Nancy Pelosi discusses Iraq, Mideast in Saudi


Pelosi, whose earlier stop in Syria has been fiercely criticised by the White House, met with the Saudi monarch late Wednesday, one week after he slammed US control of Iraq as “an illegitimate foreign occupation” and warned that the country could slide into a sectarian civil war.


Abdullah and the leading US Democrat discussed “the whole range of developments on the regional and international scenes, chiefly those pertaining to the Palestinian issue and the situation in Iraq,” official Saudi media said.


Abdullah blasted the US occupation of Iraq during an Arab summit in Riyadh which revived a five-year-old Arab plan that offers Israel normal relations if it withdraws from all land seized in the 1967 war and allows the creation of a Palestinian state and the return of Palestinian refugees.


Oil powerhouse Saudi Arabia led the drive to relaunch the Saudi-authored blueprint amid concern in the Sunni-dominated kingdom about the ongoing violence in Iraq between the once ruling minority Sunnis and the majority governing Shiites who are close to Iran, the region’s Shiite heavyweight.


Analysts said the king’s criticism reflected a belief that the US administration’s strategy in Iraq is doomed as well as frustration that President George W. Bush has rejected a Saudi-brokered power-sharing deal between US-backed Palestinian moderates and the militant Islamist group Hamas.


The Bush administration, which is fighting attempts by the Democratic-controlled Congress to set a timetable for the pullout of US troops from Iraq, has accused Pelosi of undermining efforts to isolate the regime of Syrian President Bashar Al Assad over its alleged support of terrorism and purported meddling in Iraq and Lebanon.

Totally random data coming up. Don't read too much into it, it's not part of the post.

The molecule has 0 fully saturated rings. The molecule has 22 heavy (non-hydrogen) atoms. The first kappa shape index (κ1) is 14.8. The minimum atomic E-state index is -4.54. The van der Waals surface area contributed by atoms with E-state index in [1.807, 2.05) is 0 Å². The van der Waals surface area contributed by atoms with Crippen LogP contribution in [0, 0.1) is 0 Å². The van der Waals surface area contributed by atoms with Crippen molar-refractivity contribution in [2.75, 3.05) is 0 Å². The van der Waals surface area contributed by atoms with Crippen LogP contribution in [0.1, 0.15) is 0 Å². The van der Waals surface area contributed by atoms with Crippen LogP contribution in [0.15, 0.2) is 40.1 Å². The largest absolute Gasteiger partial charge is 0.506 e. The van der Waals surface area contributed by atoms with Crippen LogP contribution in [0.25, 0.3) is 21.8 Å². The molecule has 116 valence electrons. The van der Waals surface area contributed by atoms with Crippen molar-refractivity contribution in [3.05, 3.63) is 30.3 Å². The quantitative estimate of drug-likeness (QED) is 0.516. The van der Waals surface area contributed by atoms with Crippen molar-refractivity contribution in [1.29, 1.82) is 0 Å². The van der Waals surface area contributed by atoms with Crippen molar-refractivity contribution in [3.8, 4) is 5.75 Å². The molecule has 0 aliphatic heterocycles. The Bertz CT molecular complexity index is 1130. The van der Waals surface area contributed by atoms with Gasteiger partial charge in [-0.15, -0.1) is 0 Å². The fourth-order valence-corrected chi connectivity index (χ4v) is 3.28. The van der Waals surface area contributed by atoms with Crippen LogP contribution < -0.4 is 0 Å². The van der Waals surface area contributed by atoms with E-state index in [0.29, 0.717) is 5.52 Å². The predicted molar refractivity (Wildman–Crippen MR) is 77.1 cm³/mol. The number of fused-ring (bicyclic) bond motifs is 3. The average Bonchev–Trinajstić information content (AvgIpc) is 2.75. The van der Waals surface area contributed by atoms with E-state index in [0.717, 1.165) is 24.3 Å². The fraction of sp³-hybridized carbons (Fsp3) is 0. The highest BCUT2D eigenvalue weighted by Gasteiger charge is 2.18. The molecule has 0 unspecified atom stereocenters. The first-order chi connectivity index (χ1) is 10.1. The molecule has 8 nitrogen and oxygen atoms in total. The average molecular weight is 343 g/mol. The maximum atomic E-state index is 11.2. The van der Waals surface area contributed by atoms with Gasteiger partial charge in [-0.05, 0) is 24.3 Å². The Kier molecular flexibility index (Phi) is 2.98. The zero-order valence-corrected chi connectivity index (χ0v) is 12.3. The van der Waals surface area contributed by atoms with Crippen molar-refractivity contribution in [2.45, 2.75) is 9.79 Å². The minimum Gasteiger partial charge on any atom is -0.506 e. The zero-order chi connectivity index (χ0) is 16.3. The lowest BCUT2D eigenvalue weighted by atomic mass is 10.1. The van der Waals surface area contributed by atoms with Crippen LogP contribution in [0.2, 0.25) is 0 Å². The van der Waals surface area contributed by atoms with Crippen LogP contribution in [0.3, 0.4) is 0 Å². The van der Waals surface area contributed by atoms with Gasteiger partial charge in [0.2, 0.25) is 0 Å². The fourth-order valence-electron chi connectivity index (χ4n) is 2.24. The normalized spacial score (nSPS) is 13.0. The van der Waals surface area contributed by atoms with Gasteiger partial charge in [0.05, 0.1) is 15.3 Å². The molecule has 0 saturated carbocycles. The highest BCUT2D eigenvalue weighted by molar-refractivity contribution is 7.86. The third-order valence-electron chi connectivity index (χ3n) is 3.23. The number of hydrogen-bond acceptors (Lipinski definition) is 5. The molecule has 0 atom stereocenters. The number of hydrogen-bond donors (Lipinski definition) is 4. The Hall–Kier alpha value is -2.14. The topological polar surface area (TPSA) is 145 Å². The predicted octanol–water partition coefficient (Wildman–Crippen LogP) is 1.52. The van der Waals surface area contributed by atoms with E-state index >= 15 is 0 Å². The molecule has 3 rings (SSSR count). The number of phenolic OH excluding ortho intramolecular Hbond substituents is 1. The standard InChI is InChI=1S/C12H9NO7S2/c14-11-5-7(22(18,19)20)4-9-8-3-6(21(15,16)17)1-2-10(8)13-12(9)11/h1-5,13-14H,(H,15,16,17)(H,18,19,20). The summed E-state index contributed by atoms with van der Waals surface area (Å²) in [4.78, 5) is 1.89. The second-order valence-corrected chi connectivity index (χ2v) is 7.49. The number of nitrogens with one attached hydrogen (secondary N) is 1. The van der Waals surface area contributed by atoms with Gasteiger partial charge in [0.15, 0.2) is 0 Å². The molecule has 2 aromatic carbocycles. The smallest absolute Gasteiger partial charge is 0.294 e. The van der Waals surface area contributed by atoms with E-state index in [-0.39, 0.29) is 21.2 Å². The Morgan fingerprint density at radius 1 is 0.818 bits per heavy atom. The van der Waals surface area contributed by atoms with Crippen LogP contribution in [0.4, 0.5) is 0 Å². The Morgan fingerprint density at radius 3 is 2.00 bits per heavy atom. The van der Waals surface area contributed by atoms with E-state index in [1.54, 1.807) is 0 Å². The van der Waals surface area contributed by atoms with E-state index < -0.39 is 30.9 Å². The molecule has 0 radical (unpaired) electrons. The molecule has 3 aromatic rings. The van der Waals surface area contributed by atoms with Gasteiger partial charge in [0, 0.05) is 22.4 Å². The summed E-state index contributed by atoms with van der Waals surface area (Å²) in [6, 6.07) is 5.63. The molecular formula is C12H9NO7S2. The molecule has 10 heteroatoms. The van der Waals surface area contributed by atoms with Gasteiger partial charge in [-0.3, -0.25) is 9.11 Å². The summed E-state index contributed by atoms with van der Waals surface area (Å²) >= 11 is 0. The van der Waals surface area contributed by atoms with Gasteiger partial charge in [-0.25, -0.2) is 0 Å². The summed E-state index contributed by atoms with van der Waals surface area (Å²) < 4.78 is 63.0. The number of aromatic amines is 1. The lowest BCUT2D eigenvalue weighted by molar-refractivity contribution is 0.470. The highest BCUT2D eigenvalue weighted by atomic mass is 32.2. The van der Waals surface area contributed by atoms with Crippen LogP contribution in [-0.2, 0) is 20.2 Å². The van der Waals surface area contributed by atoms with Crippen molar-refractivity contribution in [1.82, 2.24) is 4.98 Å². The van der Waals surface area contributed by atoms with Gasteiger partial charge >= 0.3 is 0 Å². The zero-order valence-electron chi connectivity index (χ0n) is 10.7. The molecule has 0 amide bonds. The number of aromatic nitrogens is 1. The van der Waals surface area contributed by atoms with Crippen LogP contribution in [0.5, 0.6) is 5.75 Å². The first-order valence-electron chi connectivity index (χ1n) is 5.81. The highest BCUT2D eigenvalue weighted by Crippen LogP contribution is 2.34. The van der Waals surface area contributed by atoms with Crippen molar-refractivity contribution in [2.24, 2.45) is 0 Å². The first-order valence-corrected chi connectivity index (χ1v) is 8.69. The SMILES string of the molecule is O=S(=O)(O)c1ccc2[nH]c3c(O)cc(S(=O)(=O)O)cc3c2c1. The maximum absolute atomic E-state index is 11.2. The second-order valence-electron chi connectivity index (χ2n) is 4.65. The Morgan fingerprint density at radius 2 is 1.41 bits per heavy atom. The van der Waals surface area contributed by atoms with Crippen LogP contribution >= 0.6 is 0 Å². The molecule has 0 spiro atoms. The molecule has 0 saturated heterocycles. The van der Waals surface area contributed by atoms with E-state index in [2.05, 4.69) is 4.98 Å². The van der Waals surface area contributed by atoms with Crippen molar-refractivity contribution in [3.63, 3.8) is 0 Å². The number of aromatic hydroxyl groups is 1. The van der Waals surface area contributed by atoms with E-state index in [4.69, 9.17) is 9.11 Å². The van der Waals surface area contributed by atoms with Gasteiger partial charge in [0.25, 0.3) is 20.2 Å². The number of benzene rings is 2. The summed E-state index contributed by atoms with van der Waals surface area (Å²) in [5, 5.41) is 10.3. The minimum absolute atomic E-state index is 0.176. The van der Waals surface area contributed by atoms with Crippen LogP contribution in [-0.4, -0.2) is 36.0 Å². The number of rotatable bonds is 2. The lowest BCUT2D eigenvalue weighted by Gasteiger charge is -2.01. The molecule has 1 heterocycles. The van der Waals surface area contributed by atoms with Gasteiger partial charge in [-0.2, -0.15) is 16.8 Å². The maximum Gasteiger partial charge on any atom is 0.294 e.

Pelosi has shrugged off the accusation and said after meeting Assad on Wednesday that she wanted to help promote peace between Syria and Israel.


But the Jewish state promptly issued a string of demands it wanted satisfied over Syria’s alleged support of terrorism and close links to Iran before any “real” peace talks could begin.


Israeli Prime Minister Ehud Olmert has said he was ready to attend a meeting with Arab leaders to discuss the revived peace plan but has been accused by the Arab League of seeking normalised ties without making concessions.


Pelosi was due to meet on Thursday with members of Saudi Arabia’s Shura (consultative) Council, a 150-strong advisory body appointed by the king, becoming the first US House speaker to do so.


Pelosi, who is expected to be greeted by speaker Saleh bin Humaid, will not address a plenary session of the council as some foreign leaders have done over the past year, but will have lunch with a group of members.


The council does not include any women, who are subjected to a host of restrictions in conservative Muslim Saudi Arabia.


But Mohammad Ibrahim Al Hulwah, who sits on the council’s foreign affairs committee and Saudi-US friendship committee, told AFP that some female members of European and other parliaments had visited the council before.


Pelosi, who met Israeli and Palestinian leaders and also visited Lebanon during her tour, was due to leave Saudi Arabia early Friday.

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